Anja Bay: ‘Giving birth can be an incredibly empowering experience’
By Signe Hansen | Photos: Anja Bay
A pain-free labour with you in full control – does that sound too good to be true? Perhaps it isn’t. According to Danish birth guru Anja Bay and the 40,000 people who followed her antenatal course Smertefri Fødsel (‘pain-free labour’), delivering your baby without artificial pain-relief and yet without uncontrollable pain is absolutely possible. Talking to Scan Magazine, the mother of three reveals some of the secrets to turning labour into a reaffirming and confidence-building experience.
When 47-year-old Anja Bay first became pregnant in 2005, she had no qualms about giving birth. As a yoga practitioner, she felt confident in her body, and after a traditional prenatal class she went into the hospital feeling happy and confident. “Then I was just completely dumbstruck by the miserable pain I went through – I was in complete agony from the very first contraction,” says Bay.
Despite the pain, Bay went through the labour quickly and without complications. After the birth, the midwife noted how well everything went. Still, Bay left the hospital determined that if this was how labour was to be, she wouldn’t have more children.
A year later, however, she was pregnant with her second child – a pregnancy that became the beginning of her quest to find and develop methods and tools to take control of the labour and reduce pain. “I’m from a generation where we’re used to practising and preparing in order to perform our best, not to just surrender and accept that we can’t control anything, so working to prepare my body for the pain and practise methods to reduce it made complete sense to me,” she says.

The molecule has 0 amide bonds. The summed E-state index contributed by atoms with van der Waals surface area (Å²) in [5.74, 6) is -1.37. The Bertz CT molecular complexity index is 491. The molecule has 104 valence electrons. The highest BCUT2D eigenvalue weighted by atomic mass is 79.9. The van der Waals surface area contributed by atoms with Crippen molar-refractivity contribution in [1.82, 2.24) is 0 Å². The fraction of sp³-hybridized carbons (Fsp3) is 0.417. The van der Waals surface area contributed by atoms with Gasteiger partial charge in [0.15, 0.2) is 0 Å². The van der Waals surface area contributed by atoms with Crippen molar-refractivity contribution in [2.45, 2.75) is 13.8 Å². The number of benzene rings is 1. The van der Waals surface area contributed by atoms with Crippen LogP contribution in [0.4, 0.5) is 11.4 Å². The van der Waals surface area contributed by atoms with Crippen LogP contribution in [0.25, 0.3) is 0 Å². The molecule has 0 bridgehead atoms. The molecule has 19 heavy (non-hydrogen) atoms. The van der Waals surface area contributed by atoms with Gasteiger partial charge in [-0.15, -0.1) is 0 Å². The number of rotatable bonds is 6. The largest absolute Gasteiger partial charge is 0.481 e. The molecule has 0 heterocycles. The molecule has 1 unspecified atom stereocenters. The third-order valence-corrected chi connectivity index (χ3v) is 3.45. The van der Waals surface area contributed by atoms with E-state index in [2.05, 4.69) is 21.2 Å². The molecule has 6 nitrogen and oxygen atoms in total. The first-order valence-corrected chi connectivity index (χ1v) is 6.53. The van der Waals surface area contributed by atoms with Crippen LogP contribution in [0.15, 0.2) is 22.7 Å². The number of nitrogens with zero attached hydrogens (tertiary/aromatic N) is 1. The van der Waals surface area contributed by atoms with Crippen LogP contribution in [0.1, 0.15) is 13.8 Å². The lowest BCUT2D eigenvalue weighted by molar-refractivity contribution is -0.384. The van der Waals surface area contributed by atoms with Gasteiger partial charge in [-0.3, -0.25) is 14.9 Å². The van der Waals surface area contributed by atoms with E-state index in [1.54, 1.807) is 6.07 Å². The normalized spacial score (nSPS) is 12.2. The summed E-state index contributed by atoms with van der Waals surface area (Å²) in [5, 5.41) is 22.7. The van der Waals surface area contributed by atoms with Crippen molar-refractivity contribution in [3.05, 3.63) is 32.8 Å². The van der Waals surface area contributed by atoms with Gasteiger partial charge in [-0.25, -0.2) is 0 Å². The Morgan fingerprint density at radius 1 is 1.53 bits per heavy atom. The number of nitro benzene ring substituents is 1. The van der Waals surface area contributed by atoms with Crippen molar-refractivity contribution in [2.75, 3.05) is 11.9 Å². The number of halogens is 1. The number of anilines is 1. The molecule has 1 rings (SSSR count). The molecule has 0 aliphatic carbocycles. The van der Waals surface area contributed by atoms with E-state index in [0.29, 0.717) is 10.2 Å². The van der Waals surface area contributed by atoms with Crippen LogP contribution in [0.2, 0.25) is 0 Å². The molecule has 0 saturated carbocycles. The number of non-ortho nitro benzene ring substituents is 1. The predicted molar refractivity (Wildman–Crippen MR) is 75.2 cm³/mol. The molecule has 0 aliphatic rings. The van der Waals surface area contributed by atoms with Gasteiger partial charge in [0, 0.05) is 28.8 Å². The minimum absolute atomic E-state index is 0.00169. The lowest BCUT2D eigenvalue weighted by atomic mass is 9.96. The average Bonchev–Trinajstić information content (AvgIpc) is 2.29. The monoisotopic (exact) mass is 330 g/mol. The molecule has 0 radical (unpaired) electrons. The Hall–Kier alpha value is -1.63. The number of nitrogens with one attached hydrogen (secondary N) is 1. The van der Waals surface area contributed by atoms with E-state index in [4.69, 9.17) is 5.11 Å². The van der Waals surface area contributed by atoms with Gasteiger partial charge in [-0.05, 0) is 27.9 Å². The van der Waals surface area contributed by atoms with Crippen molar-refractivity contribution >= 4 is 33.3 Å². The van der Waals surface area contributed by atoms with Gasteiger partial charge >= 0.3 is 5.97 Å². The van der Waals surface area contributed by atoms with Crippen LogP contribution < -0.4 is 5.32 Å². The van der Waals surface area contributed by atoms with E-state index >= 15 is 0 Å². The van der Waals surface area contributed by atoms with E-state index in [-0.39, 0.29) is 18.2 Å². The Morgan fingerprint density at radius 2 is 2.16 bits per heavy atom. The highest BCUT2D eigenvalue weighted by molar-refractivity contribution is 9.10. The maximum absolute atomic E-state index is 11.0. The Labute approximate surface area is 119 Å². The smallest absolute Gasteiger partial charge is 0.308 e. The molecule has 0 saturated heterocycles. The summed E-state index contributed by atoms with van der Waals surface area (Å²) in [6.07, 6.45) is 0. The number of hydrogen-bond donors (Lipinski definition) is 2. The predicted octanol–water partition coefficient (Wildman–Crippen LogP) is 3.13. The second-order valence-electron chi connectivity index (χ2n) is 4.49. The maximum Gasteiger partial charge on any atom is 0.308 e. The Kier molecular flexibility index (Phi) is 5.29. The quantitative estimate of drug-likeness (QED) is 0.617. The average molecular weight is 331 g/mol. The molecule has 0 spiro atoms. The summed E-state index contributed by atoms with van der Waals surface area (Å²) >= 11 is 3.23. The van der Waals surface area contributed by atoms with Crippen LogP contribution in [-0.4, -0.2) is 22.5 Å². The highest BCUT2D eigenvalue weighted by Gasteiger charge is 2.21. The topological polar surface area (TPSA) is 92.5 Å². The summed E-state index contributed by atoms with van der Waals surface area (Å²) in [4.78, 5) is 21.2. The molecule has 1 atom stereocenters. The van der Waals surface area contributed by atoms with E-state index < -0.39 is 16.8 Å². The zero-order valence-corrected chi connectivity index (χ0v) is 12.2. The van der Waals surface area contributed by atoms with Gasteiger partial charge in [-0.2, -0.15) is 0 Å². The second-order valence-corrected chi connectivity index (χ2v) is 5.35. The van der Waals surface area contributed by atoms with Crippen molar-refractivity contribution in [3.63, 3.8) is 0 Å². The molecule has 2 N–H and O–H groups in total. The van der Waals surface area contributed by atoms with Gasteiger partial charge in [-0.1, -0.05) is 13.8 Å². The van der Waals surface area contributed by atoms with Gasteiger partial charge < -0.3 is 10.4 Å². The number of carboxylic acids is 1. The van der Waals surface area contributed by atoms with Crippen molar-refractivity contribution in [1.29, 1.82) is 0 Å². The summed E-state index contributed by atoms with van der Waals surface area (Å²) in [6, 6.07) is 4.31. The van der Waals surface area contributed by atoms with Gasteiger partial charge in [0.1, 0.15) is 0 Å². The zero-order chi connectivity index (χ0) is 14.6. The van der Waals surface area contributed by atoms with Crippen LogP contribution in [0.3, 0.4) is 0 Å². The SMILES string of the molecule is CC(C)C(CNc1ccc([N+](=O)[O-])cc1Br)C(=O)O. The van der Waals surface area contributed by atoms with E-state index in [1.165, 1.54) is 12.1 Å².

It has made sense to numerous other Danish women, too. Having sold 15,000 copies of her book Smertefri Fødsel and taken 40,000 women and their partners through her prenatal course, Bay is today one of Denmark’s leading voices on childbirth.
An empowering experience
Working with breath and visualisations, and learning about the body’s reactions to external factors, has become among the key elements in Bay’s prenatal classes. “During my first labour, I felt like I was thrown onto a wild horse and just had to do everything I could to stay on it, clinging on. The second time, the labour was the same, maybe even more intense as it was faster, but the experience was completely different. I had this feeling that I was holding the reins, that I was in control of the pain; whether the horse was walking or galloping at full speed, I was on top of it.”
After that, says Bay, she wanted the world to know how different giving birth can be. “It’s not that I’m against pain relief. By all means, if you end up having a four-day labour, go for it! But when some feminists say, ‘it’s my right to get an epidural’, what I think is that, yes, it is, but what a shame it is to miss the experience of what your body can actually do. Going into labour prepared and with the right tools can be an incredibly empowering feeling.”
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